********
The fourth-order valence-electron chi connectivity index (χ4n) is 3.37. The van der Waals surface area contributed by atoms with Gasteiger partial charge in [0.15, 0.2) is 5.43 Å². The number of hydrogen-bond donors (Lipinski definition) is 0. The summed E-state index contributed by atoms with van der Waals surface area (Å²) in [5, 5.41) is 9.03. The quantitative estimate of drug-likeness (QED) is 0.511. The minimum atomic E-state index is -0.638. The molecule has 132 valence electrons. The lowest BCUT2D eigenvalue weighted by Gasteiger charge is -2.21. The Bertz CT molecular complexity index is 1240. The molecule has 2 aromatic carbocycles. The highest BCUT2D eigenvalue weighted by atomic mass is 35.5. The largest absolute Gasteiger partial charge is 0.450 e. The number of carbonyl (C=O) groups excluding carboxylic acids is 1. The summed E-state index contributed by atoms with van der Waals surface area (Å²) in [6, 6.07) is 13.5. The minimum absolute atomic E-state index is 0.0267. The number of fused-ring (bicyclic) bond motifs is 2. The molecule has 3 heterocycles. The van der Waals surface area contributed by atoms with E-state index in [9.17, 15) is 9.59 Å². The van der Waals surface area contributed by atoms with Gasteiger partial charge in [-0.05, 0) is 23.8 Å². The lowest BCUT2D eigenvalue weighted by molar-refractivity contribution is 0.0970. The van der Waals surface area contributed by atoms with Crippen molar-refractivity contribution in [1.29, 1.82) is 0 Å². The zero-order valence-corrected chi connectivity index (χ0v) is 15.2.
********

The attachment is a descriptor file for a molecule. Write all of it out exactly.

The fourth-order valence-electron chi connectivity index (χ4n) is 3.37. The van der Waals surface area contributed by atoms with Gasteiger partial charge in [0.15, 0.2) is 5.43 Å². The number of hydrogen-bond donors (Lipinski definition) is 0. The summed E-state index contributed by atoms with van der Waals surface area (Å²) in [5, 5.41) is 9.03. The quantitative estimate of drug-likeness (QED) is 0.511. The minimum atomic E-state index is -0.638. The molecule has 132 valence electrons. The lowest BCUT2D eigenvalue weighted by Gasteiger charge is -2.21. The Bertz CT molecular complexity index is 1240. The molecule has 2 aromatic carbocycles. The highest BCUT2D eigenvalue weighted by atomic mass is 35.5. The largest absolute Gasteiger partial charge is 0.450 e. The number of carbonyl (C=O) groups excluding carboxylic acids is 1. The summed E-state index contributed by atoms with van der Waals surface area (Å²) in [6, 6.07) is 13.5. The minimum absolute atomic E-state index is 0.0267. The number of fused-ring (bicyclic) bond motifs is 2. The molecule has 3 heterocycles. The van der Waals surface area contributed by atoms with E-state index in [9.17, 15) is 9.59 Å². The van der Waals surface area contributed by atoms with Gasteiger partial charge in [-0.05, 0) is 23.8 Å². The lowest BCUT2D eigenvalue weighted by molar-refractivity contribution is 0.0970. The van der Waals surface area contributed by atoms with Crippen molar-refractivity contribution in [1.29, 1.82) is 0 Å². The zero-order valence-corrected chi connectivity index (χ0v) is 15.2.